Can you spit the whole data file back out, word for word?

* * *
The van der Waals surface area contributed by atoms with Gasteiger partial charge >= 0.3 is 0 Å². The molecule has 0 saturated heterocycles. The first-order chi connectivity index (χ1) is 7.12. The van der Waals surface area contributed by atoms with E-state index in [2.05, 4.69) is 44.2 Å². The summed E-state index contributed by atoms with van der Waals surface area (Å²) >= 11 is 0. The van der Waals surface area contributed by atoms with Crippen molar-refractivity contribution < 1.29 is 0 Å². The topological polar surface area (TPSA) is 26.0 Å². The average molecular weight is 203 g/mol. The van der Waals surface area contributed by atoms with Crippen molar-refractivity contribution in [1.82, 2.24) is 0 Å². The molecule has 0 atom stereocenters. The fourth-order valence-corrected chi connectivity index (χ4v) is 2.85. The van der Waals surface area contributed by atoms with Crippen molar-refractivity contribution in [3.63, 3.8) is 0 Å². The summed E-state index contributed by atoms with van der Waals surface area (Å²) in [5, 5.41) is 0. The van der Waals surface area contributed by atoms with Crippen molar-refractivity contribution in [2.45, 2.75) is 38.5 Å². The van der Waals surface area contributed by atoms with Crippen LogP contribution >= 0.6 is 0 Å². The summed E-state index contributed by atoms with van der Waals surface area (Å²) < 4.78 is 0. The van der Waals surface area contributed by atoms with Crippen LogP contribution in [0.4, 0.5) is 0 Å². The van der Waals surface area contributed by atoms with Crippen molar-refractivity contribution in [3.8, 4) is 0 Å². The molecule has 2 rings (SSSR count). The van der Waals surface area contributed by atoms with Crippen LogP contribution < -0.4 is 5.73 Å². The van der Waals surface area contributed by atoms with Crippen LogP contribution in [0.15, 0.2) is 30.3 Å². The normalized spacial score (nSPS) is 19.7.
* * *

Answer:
The van der Waals surface area contributed by atoms with Gasteiger partial charge >= 0.3 is 0 Å². The molecule has 0 saturated heterocycles. The first-order chi connectivity index (χ1) is 7.12. The van der Waals surface area contributed by atoms with E-state index in [2.05, 4.69) is 44.2 Å². The summed E-state index contributed by atoms with van der Waals surface area (Å²) >= 11 is 0. The van der Waals surface area contributed by atoms with Crippen molar-refractivity contribution < 1.29 is 0 Å². The topological polar surface area (TPSA) is 26.0 Å². The average molecular weight is 203 g/mol. The van der Waals surface area contributed by atoms with Crippen molar-refractivity contribution in [1.82, 2.24) is 0 Å². The molecule has 0 atom stereocenters. The fourth-order valence-corrected chi connectivity index (χ4v) is 2.85. The van der Waals surface area contributed by atoms with Crippen molar-refractivity contribution in [3.63, 3.8) is 0 Å². The summed E-state index contributed by atoms with van der Waals surface area (Å²) in [5, 5.41) is 0. The van der Waals surface area contributed by atoms with Crippen molar-refractivity contribution in [2.45, 2.75) is 38.5 Å². The van der Waals surface area contributed by atoms with Crippen LogP contribution >= 0.6 is 0 Å². The summed E-state index contributed by atoms with van der Waals surface area (Å²) < 4.78 is 0. The van der Waals surface area contributed by atoms with Crippen LogP contribution in [0.4, 0.5) is 0 Å². The van der Waals surface area contributed by atoms with Crippen molar-refractivity contribution in [3.8, 4) is 0 Å². The molecule has 2 rings (SSSR count). The van der Waals surface area contributed by atoms with Crippen LogP contribution < -0.4 is 5.73 Å². The van der Waals surface area contributed by atoms with Crippen LogP contribution in [0.15, 0.2) is 30.3 Å². The normalized spacial score (nSPS) is 19.7.